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Monday, 14 February 2011

The Africans are at it too....

The excitiment of truth from different continents....
I love to hear how conservative evangelicals are thinking and writing around the world. (I have no similar interest in what the liberals are thinking: I could tell you what they were writing before I read them. How? Read contemporary philosophy, ethics and science, add a sprinkling of religion and hey presto, out comes liberal theology. Why waste time reading what you know? So predictable, so here today and gone tomorrow, so passe, so frankly boring. Liberal theology puts a wet finger into the air, detects the direction of the winds of modern thought and like some foolish sheep rushes off to follow).

Evangelical theology on the other hand is exciting because, rooted in the Scriptures, instead of following the world it interprets the world, fearlessly critiquing it and showing up its foolish silly idols.

A 'monumental work'
With this in mind I waited for the Africa Bible Commentary to arrive in the post. Called by Rick Warren - no less - "a monumental work" and by John Stott "a publishing landmark" I waited excitedly  to open the 1600 some pages.

On page ix were are told "All of the ABC editors are seminary professors". Oh dear, dear, dear. From page xiii onwards  the contributors are listed (70 in all - why seventy? LXX echoes? 7 times 10 numerology?). All Africans with wonderful names such as Adei, Bediako, Kosse and Semenye.......

Oh dear, here we go again...
....however, as each name is listed, what matters most in their brief CVs turns out to be their 'professional credentials' whether it be degrees or the names of the former companies for which they worked.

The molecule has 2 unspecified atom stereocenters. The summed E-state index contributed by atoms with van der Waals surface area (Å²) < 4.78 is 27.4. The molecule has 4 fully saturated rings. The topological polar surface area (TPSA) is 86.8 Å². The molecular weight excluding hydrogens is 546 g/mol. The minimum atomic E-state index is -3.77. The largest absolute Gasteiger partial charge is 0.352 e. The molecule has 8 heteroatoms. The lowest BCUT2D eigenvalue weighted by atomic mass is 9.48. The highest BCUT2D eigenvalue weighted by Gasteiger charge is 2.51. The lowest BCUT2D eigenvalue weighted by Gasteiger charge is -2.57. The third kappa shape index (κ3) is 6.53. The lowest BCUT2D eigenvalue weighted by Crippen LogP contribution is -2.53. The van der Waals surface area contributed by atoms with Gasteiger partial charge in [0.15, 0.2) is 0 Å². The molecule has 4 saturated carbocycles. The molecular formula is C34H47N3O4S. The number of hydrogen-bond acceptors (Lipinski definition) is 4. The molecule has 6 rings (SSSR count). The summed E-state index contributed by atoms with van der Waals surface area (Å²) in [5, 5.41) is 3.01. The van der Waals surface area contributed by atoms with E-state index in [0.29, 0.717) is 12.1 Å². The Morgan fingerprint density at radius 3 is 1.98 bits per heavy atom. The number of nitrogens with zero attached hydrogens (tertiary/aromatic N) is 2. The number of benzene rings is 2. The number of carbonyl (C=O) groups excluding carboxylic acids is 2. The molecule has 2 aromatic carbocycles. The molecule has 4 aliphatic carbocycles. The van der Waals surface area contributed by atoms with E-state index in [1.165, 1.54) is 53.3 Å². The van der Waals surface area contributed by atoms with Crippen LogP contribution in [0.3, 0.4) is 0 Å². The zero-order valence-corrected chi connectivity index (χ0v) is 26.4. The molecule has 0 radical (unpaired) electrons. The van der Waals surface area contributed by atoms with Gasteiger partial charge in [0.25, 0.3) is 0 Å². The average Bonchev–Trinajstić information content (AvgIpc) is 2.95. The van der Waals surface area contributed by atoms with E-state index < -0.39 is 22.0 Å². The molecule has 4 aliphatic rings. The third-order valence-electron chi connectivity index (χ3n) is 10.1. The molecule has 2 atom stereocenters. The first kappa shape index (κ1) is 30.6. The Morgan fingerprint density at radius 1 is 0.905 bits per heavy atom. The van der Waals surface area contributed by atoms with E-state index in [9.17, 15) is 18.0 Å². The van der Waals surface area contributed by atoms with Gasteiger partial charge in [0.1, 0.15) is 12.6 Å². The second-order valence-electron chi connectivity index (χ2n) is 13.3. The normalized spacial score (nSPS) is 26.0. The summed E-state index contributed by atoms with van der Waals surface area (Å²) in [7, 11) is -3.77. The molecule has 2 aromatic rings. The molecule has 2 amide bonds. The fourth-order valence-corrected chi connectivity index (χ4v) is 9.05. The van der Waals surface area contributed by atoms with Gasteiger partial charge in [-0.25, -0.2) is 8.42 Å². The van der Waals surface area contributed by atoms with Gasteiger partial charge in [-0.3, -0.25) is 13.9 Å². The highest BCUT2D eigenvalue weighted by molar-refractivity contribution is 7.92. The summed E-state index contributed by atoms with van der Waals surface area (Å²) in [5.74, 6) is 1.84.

I thought for a moment that the Africans would run an independent course and think differently - as they do on so  many issues - and think more biblically than we Westerners. But no. What matters when writing commentary is not a man's experience in life pastoring and preaching, but his academic qualifications.

The Africans are thinking just like we westerners who think that academic qualifications matter most.

When, O When, will the Church return to Scripture and there discover that what God is looking for - and hence what we should be looking for - are spiritual qualities. What qualifies a man or woman for ministry in the Kingdom is not what letters man bestows, but what unction the Holy Spirit  bestows, not how many hours they have sat in lectures, but how many hours are spent in prayer, not in what institute they were trained, but in Whose Company they have dwelt.

In fact, a really Scriptural approach would require of us to hide our qualifications (lest pride take over) and call them what the apostle Paul called them "I consider them rubbish, that I may gain Christ" ('rubbish', my dear readers may be aware is NIV-polite-speak for 'dung').

On the last day Jesus will not ask anyone how many degrees they earned nor where they were earned. He will ask much more important questions, such as Did you exercise faith? How did you use the gifts I gave you? Were you humble? Did you exhibit a servant spirit? Have you been a good and faithful servant?

We're to blame you know. I notice that so many of these African Friends studied over in the West, where showing off your qualifications is a national pastime, copied by every Christian publisher.

After saying all of this, I am enjoying the new perspective of this Commentary. We haven't managed, it seems, to have completely squeezed the Africans into our mold.

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